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Maarten van Heemskerck’s Rome

Antiquity, Memory, and the Cult of Ruins

Arthur J. Di Furia

This book presents the first sustained study of the stunning drawings of Roman ruins by Haarlem artist Maarten van Heemskerck (1498–1574; in Rome, 1532–ca. 1537). In three parts, Arthur J. Di Furia describes Van Heemskerck’s pre-Roman training, his time in Rome, and his use his ruinscapes for the art he made during his forty-year post-Roman phase.
Building on the methods of his predecessors, Van Heemskerck mastered a dazzling array of methods to portray Rome in compelling fashion. Upon his return home, his Roman drawings sustained him for the duration of his prolific career. Maarten van Heemskerck’s Rome concludes with the first ever catalog to bring together all of Van Heemskerck’s ruin drawings in state-of-the-art digital photography.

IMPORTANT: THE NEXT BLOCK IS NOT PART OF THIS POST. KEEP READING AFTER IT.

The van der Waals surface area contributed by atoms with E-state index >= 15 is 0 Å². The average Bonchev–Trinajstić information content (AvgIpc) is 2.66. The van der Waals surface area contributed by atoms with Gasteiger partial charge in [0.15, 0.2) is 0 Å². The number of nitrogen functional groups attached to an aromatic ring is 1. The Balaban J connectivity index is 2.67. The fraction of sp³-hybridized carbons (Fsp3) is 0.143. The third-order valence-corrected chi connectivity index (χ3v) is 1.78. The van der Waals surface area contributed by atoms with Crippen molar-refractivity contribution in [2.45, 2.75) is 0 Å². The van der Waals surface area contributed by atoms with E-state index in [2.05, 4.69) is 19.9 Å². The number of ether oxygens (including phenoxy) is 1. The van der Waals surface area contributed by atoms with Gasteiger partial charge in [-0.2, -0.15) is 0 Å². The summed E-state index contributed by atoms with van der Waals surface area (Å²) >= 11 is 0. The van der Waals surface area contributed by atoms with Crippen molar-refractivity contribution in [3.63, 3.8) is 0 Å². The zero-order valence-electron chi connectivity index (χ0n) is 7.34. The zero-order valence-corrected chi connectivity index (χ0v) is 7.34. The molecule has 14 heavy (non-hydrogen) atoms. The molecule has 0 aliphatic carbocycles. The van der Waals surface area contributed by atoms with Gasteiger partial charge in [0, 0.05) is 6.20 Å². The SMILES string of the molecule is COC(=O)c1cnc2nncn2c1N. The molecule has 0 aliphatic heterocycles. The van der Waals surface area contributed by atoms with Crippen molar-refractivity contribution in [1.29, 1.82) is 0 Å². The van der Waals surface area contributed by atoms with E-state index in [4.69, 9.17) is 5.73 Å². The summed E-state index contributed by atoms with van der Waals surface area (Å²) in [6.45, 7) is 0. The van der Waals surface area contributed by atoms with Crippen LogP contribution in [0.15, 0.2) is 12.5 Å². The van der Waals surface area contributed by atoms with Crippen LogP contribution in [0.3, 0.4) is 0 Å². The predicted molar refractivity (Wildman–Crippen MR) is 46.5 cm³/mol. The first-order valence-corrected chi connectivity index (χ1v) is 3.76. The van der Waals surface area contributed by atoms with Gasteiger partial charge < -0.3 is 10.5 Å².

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The English Bible in the Early Modern World addresses the most significant book available in the English language in the centuries after the Reformation, and investigates its impact on popular religion and reading practices, and on theology, religious controversy and intellectual history between 1530 and 1700. Individual chapters discuss the responses of both clergy and laity to the sacred text, with particular emphasis on the range of settings in which the Bible was encountered and the variety of responses prompted by engagement with the Scriptures. Particular attention is given to debates around the text and interpretation of the Bible, to an emerging Protestant understanding of Scripture and to challenges it faced over the course of the sixteenth and seventeenth centuries.